London riots.

Rioters in London carry on for a third consecutive day. Photography: Efe via El Mundo.

The scene he described to me, which I just relayed to you, is one you might typically find in a movie about old Nazi Germany. Or, perhaps even a scene that would more commonly take place in a developing country we often neglect to mention or help because it seems they have little to offer. This particular scene, however, is happening in the capital of one of the most developed countries in the world. It’s occurring in a city that some deem the financial capital of Europe, and will be the home for athletes across the world as the 2012 Olympics draw near.

So, where’s the hope in the story? As often, it is in the little things — in the most minuscule and tiny details that come to the surface when all seems dark and grey. It might not sound like much, but the pub owner’s neighbours took him and his family in for the night, providing a safe place of rest and refuge. This simple act of generosity might sound small and insignificant — nothing compared to major riots striking the capital — but the compassion of this family was powerful enough for my friend to tell me about it. It was enough to light a small spark of humanity inside of him that transcended enough for him to wish to tell me the deed, to share the story and perhaps in the near future extend such courtesy someone else’s way.

This might not be a huge story concerning refugees or some colossal natural disaster; it’s a smaller story concerning one family. But I leave you with this simple thought, if every household showed the same kindness and generosity towards their neighbours and fellow citizens, who would be left to loot?

We — the people writing on this blog and developing this communications organization — are in the business of giving hope and helping people get hope. After listening to my friend’s story, I got some hope. So I can only hope this will give you all some, too.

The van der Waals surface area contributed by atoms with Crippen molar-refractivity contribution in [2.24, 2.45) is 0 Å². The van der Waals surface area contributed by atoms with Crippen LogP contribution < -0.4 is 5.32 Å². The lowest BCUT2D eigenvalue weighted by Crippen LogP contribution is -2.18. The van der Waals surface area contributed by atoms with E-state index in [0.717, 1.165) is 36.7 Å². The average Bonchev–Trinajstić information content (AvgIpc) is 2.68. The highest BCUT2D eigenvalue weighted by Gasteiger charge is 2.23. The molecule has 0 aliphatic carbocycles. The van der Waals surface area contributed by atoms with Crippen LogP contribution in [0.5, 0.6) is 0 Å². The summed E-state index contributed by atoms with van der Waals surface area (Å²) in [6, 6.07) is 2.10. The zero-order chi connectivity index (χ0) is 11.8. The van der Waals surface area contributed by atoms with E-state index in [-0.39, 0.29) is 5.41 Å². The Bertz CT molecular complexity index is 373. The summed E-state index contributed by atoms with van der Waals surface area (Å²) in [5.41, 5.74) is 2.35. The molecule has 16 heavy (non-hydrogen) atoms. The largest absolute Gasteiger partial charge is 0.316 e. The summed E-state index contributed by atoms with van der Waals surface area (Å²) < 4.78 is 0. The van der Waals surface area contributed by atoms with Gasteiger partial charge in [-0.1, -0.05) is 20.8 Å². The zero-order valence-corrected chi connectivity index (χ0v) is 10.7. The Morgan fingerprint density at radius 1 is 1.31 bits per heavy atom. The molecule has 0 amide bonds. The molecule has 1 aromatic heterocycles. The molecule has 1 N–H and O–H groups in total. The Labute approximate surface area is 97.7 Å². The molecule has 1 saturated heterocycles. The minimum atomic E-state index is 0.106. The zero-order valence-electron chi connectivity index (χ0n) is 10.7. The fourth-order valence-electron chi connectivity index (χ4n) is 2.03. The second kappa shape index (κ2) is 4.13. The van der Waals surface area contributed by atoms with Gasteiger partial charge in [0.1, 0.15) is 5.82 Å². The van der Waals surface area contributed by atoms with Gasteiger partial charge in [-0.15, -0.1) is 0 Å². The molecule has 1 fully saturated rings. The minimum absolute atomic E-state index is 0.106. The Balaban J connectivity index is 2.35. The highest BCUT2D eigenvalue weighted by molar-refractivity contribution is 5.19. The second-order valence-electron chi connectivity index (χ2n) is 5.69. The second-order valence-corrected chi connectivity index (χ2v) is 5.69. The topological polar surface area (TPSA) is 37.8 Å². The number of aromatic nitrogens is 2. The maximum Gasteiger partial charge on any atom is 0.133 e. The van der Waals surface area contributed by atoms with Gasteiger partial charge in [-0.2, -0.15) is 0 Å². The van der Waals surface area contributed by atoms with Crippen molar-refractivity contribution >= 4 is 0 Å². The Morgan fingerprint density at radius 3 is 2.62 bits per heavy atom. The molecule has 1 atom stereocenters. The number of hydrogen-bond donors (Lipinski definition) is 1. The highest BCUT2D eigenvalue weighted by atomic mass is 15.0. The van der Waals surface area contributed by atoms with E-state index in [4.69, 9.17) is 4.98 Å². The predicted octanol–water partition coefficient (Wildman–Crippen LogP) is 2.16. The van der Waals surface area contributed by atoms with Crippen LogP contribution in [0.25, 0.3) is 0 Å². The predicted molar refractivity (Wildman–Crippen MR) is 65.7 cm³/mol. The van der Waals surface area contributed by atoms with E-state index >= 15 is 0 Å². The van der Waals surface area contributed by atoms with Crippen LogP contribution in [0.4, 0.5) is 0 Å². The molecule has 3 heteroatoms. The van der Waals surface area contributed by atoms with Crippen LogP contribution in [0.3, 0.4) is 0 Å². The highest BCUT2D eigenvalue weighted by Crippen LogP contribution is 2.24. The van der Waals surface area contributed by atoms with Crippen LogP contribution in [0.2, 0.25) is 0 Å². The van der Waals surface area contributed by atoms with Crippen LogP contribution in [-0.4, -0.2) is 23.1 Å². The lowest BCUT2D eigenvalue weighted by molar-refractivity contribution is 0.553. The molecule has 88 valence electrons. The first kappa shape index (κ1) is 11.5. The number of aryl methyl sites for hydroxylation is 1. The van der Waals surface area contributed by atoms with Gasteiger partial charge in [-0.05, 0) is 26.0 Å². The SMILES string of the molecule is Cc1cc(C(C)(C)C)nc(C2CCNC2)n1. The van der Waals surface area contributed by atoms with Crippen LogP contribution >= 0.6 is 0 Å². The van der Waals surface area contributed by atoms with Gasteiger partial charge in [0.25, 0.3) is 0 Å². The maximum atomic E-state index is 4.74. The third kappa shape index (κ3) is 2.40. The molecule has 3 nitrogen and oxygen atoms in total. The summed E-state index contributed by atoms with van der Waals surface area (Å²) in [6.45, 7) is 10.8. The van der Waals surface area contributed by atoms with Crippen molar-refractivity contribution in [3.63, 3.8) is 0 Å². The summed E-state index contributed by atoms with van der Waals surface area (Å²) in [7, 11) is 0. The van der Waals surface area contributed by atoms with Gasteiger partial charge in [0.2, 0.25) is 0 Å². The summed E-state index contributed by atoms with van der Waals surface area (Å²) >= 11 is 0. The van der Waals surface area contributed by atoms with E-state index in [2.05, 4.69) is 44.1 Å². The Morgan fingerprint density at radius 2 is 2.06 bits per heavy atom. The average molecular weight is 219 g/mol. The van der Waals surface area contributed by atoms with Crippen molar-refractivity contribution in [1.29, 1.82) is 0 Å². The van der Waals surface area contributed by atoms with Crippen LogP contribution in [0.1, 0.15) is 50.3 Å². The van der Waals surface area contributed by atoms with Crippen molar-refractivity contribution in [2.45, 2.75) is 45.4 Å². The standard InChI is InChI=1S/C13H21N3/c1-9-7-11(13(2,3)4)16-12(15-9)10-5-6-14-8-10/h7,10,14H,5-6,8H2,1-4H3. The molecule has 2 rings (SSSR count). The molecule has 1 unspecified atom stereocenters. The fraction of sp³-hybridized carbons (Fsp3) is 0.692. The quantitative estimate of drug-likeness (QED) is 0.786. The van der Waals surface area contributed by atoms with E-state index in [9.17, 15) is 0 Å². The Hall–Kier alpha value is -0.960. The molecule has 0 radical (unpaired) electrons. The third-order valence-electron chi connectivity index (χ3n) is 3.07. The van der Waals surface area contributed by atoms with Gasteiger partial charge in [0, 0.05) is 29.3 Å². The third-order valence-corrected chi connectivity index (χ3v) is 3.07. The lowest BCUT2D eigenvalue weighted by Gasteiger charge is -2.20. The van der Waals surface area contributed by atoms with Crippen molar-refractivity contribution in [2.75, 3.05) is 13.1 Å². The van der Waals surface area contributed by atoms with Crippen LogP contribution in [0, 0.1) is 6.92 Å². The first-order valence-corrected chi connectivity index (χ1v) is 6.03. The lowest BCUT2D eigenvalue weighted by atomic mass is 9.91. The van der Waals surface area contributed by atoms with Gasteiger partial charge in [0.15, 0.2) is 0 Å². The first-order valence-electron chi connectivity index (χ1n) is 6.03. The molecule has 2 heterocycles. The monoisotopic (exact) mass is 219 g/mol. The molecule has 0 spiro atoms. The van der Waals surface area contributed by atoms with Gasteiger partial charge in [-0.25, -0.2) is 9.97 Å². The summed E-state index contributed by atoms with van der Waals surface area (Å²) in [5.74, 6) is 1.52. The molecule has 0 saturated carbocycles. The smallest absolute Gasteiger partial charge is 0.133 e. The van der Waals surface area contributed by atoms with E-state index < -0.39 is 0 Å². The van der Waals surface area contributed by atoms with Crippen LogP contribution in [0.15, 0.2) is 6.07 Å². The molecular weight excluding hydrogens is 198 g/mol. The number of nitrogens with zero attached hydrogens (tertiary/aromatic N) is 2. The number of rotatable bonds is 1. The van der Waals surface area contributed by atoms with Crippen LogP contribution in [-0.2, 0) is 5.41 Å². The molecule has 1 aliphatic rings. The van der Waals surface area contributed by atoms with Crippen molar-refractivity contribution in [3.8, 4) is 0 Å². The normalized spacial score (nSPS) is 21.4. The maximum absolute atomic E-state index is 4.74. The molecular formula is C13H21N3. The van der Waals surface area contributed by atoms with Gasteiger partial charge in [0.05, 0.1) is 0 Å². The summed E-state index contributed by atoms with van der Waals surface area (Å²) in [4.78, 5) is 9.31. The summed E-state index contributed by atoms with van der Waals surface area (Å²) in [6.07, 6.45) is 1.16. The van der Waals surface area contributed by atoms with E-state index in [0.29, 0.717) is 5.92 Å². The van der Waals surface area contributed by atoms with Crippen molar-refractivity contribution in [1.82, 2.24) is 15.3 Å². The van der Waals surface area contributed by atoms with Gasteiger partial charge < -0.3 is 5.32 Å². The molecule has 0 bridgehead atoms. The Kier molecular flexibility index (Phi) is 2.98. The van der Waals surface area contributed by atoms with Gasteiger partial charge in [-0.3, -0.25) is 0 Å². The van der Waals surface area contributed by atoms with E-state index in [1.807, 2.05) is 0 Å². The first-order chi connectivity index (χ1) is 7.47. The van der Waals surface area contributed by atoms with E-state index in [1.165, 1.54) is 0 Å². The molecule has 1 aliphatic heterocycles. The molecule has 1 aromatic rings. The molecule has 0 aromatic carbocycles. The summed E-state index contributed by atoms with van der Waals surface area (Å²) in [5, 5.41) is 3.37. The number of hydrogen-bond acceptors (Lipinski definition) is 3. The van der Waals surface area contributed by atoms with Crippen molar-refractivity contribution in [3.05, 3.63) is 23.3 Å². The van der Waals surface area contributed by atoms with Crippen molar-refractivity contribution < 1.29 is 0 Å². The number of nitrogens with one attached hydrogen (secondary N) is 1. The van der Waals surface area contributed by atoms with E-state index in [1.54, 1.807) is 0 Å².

Sleep tight London, the night is always darkest before dawn.

-Borja

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If you are like me, you have probably never heard of the Homeless World Cup.  It turns out, it is exactly what it sounds like; a worldwide soccer tournament featuring teams comprised of homeless people.  It is a program dedicated to including the homeless and marginalized into society through sport. And it changes lives.

At least 70 percent of the players participating in the program change their lives. Meaning they get jobs and contribute to society.  This happens through the organization’s “homeless-to-work” model and it worked for Lisa Wrightsman.

Wrightsman was featured in an article from the Sacramento Bee.  According to the article Wrightsman was a soccer standout at Sacramento State and was semipro when she dropped out of school and became addicted to drugs, which led to homelessness and eventually jail.

Through the Volunteers of America (VOA), Wrightsman learned about the Homeless World Cup.  She played on the VOA men’s team, the Mohawks and was named most valuable player at the national tournament, earning her a spot to represent the United States in Brazil at last year’s Homeless World Cup.

This year, Wrightsman has a full-time job and is also coaching the United States women’s team that will be competing at the Homeless World Cup. The Homeless World Cup has more than 70 grassroots organizations around the country in support of its “global change makers” initiative.

This is a program that truly changes lives for the better. It finds a place for the down-and-out, the less thought of.